I paid about $250 for my Loadmaster, with dies and all. Got it from Natchez Shooters Supply. It will load a lot of ammo in a short time. As I said, for my purposes it's great.

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I have a lot of Lee reloading equipment and think that it is great. EXCEPT the primer feed on the progressive press is WAY BAD. Had one for a short time and got rid of it. Still have a Lee turret press for short jobs and love it. My high volume loading is done on 2 Dillon 550's. One for large primer calibers and one for small primer calibers (too lazy to make the change over). I can't for the life of me figure out why Lee won't address this problem with their primer feed system. If they fixed the primer feed problem they would really give Dillon a run for their money on price. BUT, you still can't top Dillons customer service. Go for a Dillon caliber conversion as you'll be loading the same size primer.

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Jee whiz - a general discussion on loaders!!

 

Let me put in my 2 cents for a Hornady Lock-n-Load Auto progressive loader.

 

It is between a Lee and a Dillon - both in price and (I suspect) quality.

 

I like mine - it is TOUGH and fairly easy to set up (if you follow the DVD that comes with it.

 

I am sure others will jump in on this topic. :rolleyes:

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I had one for years. The only real problem I had was, like others have said, was primer feed (also the biggest problem I have on my 2 Dillons).

 

The cheap plastic seeming powder thrower actually threw very accurate for me with Trail boss and 231. You will want to throw a few charges before starting to load to stabilize the powder. Once in a while it would mis-charge on the first 5-6 until I got in the habit of throwing about 10 charges before starting to load. This was a tip I was giving by a fellow shooter who loads on Lee progressives and has for about 12yrs I've known him.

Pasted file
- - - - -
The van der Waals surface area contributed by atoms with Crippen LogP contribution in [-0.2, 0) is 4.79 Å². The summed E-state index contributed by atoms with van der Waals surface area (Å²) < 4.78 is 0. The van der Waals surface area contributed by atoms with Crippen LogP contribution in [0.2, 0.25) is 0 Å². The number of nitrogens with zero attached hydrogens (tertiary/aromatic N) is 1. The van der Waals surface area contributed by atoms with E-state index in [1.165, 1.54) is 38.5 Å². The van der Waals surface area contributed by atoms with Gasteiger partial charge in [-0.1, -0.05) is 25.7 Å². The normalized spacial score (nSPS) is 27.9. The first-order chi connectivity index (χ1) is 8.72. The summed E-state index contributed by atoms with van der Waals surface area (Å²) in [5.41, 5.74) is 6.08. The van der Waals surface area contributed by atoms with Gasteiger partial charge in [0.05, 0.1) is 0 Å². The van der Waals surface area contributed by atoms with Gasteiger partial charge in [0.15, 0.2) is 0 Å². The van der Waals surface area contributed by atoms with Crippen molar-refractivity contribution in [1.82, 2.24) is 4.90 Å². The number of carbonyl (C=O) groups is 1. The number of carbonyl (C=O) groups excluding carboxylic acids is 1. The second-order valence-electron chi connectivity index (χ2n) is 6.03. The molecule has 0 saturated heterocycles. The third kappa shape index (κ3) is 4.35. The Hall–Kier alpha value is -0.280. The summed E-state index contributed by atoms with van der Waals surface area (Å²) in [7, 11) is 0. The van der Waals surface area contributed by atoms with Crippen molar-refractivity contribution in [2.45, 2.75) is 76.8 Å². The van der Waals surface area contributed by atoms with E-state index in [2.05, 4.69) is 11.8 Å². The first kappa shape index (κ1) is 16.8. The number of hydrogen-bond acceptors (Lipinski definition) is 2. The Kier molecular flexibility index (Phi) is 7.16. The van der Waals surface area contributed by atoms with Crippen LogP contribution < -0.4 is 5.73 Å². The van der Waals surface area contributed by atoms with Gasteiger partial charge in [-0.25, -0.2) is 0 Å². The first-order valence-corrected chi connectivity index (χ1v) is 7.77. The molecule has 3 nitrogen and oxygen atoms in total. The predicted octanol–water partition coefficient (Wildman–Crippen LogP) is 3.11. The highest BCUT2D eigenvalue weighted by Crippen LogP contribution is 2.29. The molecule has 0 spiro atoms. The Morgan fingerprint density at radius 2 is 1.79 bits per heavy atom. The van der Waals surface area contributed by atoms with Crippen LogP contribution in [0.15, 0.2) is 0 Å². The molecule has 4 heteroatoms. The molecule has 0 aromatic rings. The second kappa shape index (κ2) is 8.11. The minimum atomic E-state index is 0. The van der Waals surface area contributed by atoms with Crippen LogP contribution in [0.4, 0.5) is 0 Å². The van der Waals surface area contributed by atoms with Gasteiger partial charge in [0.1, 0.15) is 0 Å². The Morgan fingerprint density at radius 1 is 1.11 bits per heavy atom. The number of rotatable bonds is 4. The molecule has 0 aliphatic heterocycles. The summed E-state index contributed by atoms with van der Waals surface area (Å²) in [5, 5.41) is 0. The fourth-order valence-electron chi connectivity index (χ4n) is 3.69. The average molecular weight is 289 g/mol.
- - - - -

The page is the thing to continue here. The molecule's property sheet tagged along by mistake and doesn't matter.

I did have it go out of time, but is quick to get back in. Oh yeah I only used it on 45LC. Never did get around to changing it over to anything else. Went to Black and didn't want to try the powder thrower with black, or would still have it.

 

I've had Dillon, Lee, and an old RCBS and will say I prefer Dillon, but the Lee is my second pick. Not tried a Hornday yet. might be an excuse for a new machine.

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I'll add my 2 cents worth. . . I bought my first Lee Pro 1000 13 years ago from a pard who had loaded 25,000 rounds on it. I found a second one real cheap about 2 years ago and picked that up, too. About 4 years ago I added a Lee Loadmaster to my collection. I love them all, but especially the Pro 1000s. Like many mechanical devices, the Lee Pro 1000 likes to be kept cleaned and lubed.

 

Like many progressive presses, the primer feed is the area that will give you the most challenges, as others have said. I found that a coating of Turtle Wax on the inside of the primer assembly keeps the primers feeding smoothly. Mine seems to work best with CCI primers, and I agree with the other post that indicated large primers are more troublefree than the small ones.

 

If you are not mechanically-inclined, or don't have patience to troubleshoot the occasional problems that come up, perhaps the Lee isn't the press for you. I troubleshoot electro-mechanical devices for a living, so I am able to diagnose and correct most issues with my press without too much difficulty.

 

If you get one and are having issues, don't be afraid to reach out here on the Wire --- that's what it's for!

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I have a loadmaster and it works great. I belive that the restriction on the primers is soley a safety suggestion as some of the primers are more likely to go off than the Winchesters.

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According to my research the loadmaster primer issues are not covered well in the documentation.

 

And a complete and permanent solve of the problem can be found on YouTube from several users.

 

I like my lee tools. And really enjoyed reading Richard Lee's loading Manuel.

 

The world could use more down to earth straight shooters like Richard Lee

 

Future owner of a loadmaster.

 

My $0.02

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I have had 3 lee 1000's one set up for 38 special, one for 45 Acp, one for 45LC. I could load a couple of hundred rounds one night, come back the next night and have to readjust the press.

I currently am loading on two Dillon 650's one set up for small primers the other set up fot large primers.